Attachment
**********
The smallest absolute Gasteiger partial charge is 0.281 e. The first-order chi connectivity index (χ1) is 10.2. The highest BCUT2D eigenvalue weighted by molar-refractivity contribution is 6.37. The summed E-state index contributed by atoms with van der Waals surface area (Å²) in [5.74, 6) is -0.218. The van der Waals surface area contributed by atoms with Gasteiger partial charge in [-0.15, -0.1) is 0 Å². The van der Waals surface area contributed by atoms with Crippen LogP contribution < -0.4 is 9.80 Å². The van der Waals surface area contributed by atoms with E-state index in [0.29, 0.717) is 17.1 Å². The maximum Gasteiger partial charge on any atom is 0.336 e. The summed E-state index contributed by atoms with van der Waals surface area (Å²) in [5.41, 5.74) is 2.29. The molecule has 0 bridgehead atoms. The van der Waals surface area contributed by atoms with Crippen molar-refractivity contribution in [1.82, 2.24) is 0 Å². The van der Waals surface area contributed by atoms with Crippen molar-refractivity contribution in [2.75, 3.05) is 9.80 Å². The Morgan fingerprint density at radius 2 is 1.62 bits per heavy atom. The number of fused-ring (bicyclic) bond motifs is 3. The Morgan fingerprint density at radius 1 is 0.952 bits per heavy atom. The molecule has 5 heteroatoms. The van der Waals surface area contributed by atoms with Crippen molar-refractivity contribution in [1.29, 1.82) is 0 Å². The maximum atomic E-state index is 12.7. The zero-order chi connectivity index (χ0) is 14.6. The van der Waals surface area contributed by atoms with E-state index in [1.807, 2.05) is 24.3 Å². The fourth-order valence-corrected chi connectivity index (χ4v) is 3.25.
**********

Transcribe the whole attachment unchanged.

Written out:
The smallest absolute Gasteiger partial charge is 0.281 e. The first-order chi connectivity index (χ1) is 10.2. The highest BCUT2D eigenvalue weighted by molar-refractivity contribution is 6.37. The summed E-state index contributed by atoms with van der Waals surface area (Å²) in [5.74, 6) is -0.218. The van der Waals surface area contributed by atoms with Gasteiger partial charge in [-0.15, -0.1) is 0 Å². The van der Waals surface area contributed by atoms with Crippen LogP contribution < -0.4 is 9.80 Å². The van der Waals surface area contributed by atoms with E-state index in [0.29, 0.717) is 17.1 Å². The maximum Gasteiger partial charge on any atom is 0.336 e. The summed E-state index contributed by atoms with van der Waals surface area (Å²) in [5.41, 5.74) is 2.29. The molecule has 0 bridgehead atoms. The van der Waals surface area contributed by atoms with Crippen molar-refractivity contribution in [1.82, 2.24) is 0 Å². The van der Waals surface area contributed by atoms with Crippen molar-refractivity contribution in [2.75, 3.05) is 9.80 Å². The Morgan fingerprint density at radius 2 is 1.62 bits per heavy atom. The number of fused-ring (bicyclic) bond motifs is 3. The Morgan fingerprint density at radius 1 is 0.952 bits per heavy atom. The molecule has 5 heteroatoms. The van der Waals surface area contributed by atoms with Crippen molar-refractivity contribution in [1.29, 1.82) is 0 Å². The maximum atomic E-state index is 12.7. The zero-order chi connectivity index (χ0) is 14.6. The van der Waals surface area contributed by atoms with E-state index in [1.807, 2.05) is 24.3 Å². The fourth-order valence-corrected chi connectivity index (χ4v) is 3.25.